Herb Profiles: Cilantro/Chinese Parsley/Coriander

Fresh Cilantro Leaves

Fresh Cilantro Leaves

Cilantro/Coriander

INTRODUCTION: Cilantro and Chinese parsley refers to the leaves of this herb.  The leaves are finely divided and very similar to parsley.  The cilantro leaves have a strong fragrance that is described as both sweet and pungent.  The seeds of the plant are always referred to as coriander.  Coriander seeds become more fragrant as they age.  Coriander/cilantro is one of the most widely used herbs.  You can find references to cilantro in almost all cultures. Many recipes use the names interchangeably.  Fresh coriander is cilantro and dried cilantro is usually the ground or whole coriander seeds.

HISTORICAL FACTS: Coriander/cilantro has been around since biblical times.  In the Bible, Exodus, XVI, 31 mentions coriander.  You can find medical and culinary uses cilantro for  in texts from India, Egypt. Ancient Rome and China dating back seven thousand years.  The ancient Egyptians believed coriander could be used in the afterlife as a food for the departed.

HORTICULTURAL FACTS: Cilantro is a hardy annual. Cilantro is a relative of the parsley family.   Unlike parsley it is an annual.  The plant originated in southern Europe, North Africa and the western portion of the Asian continent. The leaves are scalloped, shiny, broad and flat. It grows from a central stalk attached to a taproot to a height of 12-18 inches with flowering stems branching out.

GROWING GUIDELINES: Depending on the goal of growing cilantro/coriander you should plant in full sun if you desire seeds for coriander or in partial shade if you want cilantro for culinary or medicinal needs. Cilantro is very easy to grow from seed. Sow seeds in ½ inch furrows after the danger of frost has past. Sow seeds every two weeks to assure a continuous crop of fresh leaves.  If you clip leaves from the plant it will eventually become tough.  Don’t fertilize heavily as this causes sprawling.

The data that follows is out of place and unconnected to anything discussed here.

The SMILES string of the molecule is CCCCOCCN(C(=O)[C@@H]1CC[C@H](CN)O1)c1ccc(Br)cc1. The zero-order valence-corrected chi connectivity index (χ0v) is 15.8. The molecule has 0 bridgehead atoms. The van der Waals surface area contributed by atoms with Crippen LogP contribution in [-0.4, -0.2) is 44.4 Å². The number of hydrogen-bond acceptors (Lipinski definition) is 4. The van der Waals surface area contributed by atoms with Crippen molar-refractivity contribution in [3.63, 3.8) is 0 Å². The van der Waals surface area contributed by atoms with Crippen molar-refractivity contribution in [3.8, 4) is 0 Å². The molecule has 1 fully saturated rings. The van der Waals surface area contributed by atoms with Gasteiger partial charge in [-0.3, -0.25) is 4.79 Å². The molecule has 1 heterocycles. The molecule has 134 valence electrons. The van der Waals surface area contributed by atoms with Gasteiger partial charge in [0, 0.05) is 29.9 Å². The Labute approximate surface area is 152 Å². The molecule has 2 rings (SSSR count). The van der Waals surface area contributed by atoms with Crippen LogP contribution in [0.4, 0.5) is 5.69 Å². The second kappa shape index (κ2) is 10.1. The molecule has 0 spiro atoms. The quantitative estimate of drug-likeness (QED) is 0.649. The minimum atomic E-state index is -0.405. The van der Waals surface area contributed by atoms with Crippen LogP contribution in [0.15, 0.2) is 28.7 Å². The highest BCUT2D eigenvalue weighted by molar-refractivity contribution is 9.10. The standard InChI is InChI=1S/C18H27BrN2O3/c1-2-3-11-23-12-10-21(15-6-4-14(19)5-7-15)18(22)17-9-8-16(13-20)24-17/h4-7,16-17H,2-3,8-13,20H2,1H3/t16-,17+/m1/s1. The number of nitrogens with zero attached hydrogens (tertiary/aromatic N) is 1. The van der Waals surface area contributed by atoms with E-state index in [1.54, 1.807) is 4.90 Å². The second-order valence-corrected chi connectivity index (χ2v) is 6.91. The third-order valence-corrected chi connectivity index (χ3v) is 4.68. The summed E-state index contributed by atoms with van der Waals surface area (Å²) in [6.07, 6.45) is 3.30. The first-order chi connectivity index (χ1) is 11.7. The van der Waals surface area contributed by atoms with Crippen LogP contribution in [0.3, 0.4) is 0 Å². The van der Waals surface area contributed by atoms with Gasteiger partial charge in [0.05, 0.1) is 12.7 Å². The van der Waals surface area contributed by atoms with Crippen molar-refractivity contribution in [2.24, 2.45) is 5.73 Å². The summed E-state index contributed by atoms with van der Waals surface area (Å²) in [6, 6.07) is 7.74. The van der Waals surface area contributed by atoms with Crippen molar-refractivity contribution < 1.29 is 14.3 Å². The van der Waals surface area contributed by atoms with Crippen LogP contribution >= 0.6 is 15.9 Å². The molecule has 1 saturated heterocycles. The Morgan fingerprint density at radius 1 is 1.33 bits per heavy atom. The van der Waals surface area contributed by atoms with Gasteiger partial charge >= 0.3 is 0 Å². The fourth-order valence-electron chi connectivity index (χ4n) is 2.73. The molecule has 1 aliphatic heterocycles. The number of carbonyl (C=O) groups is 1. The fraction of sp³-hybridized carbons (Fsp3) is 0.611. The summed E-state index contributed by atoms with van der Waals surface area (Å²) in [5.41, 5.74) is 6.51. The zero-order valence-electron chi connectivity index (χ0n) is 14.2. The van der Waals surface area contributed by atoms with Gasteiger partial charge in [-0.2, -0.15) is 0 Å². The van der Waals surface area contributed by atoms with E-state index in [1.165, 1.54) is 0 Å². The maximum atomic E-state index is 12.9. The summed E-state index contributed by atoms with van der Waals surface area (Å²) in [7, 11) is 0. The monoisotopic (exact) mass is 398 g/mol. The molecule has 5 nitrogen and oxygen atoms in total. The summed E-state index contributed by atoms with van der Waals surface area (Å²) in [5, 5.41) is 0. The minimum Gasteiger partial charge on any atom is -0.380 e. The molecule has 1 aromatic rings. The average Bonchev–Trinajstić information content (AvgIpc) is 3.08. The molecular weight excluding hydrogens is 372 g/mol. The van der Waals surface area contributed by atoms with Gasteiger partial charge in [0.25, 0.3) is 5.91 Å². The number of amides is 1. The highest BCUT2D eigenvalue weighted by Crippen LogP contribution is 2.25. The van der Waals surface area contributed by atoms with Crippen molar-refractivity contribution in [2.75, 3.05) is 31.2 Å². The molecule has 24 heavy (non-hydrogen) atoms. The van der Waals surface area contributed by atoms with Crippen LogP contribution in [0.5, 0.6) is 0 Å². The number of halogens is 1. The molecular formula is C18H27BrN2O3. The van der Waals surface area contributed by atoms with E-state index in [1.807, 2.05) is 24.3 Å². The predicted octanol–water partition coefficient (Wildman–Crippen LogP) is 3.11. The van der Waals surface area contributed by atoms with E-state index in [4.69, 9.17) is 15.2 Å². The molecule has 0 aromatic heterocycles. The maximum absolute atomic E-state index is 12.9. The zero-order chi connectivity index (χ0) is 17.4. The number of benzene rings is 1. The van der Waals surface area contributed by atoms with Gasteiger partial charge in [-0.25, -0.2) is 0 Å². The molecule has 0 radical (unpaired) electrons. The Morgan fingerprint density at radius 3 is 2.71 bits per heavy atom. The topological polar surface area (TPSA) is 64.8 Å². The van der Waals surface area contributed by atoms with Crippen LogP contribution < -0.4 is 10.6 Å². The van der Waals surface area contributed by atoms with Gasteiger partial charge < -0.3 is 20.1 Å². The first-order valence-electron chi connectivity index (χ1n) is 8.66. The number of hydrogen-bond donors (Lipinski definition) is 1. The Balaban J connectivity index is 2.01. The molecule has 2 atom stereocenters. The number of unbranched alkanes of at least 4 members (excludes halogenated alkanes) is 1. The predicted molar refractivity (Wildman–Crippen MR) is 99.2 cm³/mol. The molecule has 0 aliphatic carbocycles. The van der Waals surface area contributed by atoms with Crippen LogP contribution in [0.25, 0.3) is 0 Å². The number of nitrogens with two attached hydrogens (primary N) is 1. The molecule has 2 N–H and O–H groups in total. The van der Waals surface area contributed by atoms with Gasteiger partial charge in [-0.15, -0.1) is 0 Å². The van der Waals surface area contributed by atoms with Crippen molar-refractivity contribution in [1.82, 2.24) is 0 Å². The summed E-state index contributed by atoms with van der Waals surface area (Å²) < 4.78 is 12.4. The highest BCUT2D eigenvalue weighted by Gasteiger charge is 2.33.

FLOWERING TIME: usually in late summer.  Flowers are umbels of tiny white flowers.

Cilantro/Coriander Culinary Facts

CULINARY FACTS: Cilantro leaves are used to flavor dishes from the Middle East, Latin America and Southeastern Asia. Chop just prior to use for maximum flavor. In China Cilantro/Chinese parsley is finely chopped and added to fish and meat dishes Thai cooks add it to a multitude of dishes. Use it to enhance salads, beans, rice, omelets, soups, lamb, cilantro based pesto and almost any dish you can imagine.

Coriander seeds have a warm taste with hints of lemon, orange and sage with a slightly bitter quality.  It is best paired with beans, pork, corn, breads and duck. You will find it many times combined with garlic, curry and chili.  They are used to flavor beans, stews, sausage and pastries.

HARVESTING TIPS: Cilantro is best harvested prior to seeds forming.  Can be dried, however the dry herb is less fragrant. The leaves and stems are very aromatic. Freezing leaves is not recommended.  Cut stems and place to into cool water and cover with a plastic bag. Should keep in a refrigerator for up to 7days.

Coriander seeds should be harvested in summer months as they ripen.  If you leave the seeds on the plant the weight of the seeds will bend the seedpods to the ground where they become overripe and release from the plant.  Once off the plant they are of very poor quality.

FLAVOR: Sweet and Pungent

HOME GARDEN: Indoors/outdoors

Cilantro/Coriander Medicinal Facts

MEDICINAL FACTS: Internally cilantro is used for digestive problems. Externally it is used for joint problems, as a laxative and hemorrhoids. Coriander/cilantro has antioxidant properties and can delay or prevent food spoilage.  It has diuretic properties and has been used to control mild diabetes because of its insulin-like activity. We recommend that you consult with your health-care professional prior to using any herb for medicinal purposes.
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